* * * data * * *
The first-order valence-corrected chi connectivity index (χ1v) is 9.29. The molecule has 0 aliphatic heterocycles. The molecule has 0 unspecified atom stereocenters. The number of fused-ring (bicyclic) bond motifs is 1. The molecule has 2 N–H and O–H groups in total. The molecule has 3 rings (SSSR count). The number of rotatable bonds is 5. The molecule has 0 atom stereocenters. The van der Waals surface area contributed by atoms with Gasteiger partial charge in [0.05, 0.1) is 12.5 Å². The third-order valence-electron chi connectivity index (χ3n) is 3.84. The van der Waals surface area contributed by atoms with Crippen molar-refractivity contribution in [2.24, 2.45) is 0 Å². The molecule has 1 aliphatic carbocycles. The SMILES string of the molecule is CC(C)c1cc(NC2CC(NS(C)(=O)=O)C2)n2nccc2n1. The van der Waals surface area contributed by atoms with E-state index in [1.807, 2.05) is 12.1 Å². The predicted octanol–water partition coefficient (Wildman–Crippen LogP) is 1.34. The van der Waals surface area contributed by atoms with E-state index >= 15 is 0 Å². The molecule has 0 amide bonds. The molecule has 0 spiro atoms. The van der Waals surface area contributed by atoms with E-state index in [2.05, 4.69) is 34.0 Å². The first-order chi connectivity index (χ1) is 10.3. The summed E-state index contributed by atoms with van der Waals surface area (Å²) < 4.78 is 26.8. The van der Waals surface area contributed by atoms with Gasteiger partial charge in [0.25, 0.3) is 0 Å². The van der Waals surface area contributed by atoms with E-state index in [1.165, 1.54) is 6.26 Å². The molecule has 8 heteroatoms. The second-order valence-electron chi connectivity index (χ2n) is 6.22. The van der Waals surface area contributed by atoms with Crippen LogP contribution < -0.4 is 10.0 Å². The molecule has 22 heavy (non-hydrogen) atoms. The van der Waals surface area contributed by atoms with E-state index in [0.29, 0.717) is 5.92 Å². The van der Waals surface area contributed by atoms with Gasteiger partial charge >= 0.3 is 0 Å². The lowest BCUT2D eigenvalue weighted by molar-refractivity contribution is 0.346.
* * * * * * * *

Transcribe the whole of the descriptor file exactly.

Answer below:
The first-order valence-corrected chi connectivity index (χ1v) is 9.29. The molecule has 0 aliphatic heterocycles. The molecule has 0 unspecified atom stereocenters. The number of fused-ring (bicyclic) bond motifs is 1. The molecule has 2 N–H and O–H groups in total. The molecule has 3 rings (SSSR count). The number of rotatable bonds is 5. The molecule has 0 atom stereocenters. The van der Waals surface area contributed by atoms with Gasteiger partial charge in [0.05, 0.1) is 12.5 Å². The third-order valence-electron chi connectivity index (χ3n) is 3.84. The van der Waals surface area contributed by atoms with Crippen molar-refractivity contribution in [2.24, 2.45) is 0 Å². The molecule has 1 aliphatic carbocycles. The SMILES string of the molecule is CC(C)c1cc(NC2CC(NS(C)(=O)=O)C2)n2nccc2n1. The van der Waals surface area contributed by atoms with E-state index in [1.807, 2.05) is 12.1 Å². The predicted octanol–water partition coefficient (Wildman–Crippen LogP) is 1.34. The van der Waals surface area contributed by atoms with E-state index >= 15 is 0 Å². The molecule has 0 amide bonds. The molecule has 0 spiro atoms. The van der Waals surface area contributed by atoms with E-state index in [2.05, 4.69) is 34.0 Å². The first-order chi connectivity index (χ1) is 10.3. The summed E-state index contributed by atoms with van der Waals surface area (Å²) < 4.78 is 26.8. The van der Waals surface area contributed by atoms with Gasteiger partial charge in [0.25, 0.3) is 0 Å². The van der Waals surface area contributed by atoms with E-state index in [1.165, 1.54) is 6.26 Å². The molecule has 8 heteroatoms. The second-order valence-electron chi connectivity index (χ2n) is 6.22. The van der Waals surface area contributed by atoms with Crippen LogP contribution < -0.4 is 10.0 Å². The molecule has 22 heavy (non-hydrogen) atoms. The van der Waals surface area contributed by atoms with E-state index in [0.29, 0.717) is 5.92 Å². The van der Waals surface area contributed by atoms with Gasteiger partial charge >= 0.3 is 0 Å². The lowest BCUT2D eigenvalue weighted by molar-refractivity contribution is 0.346.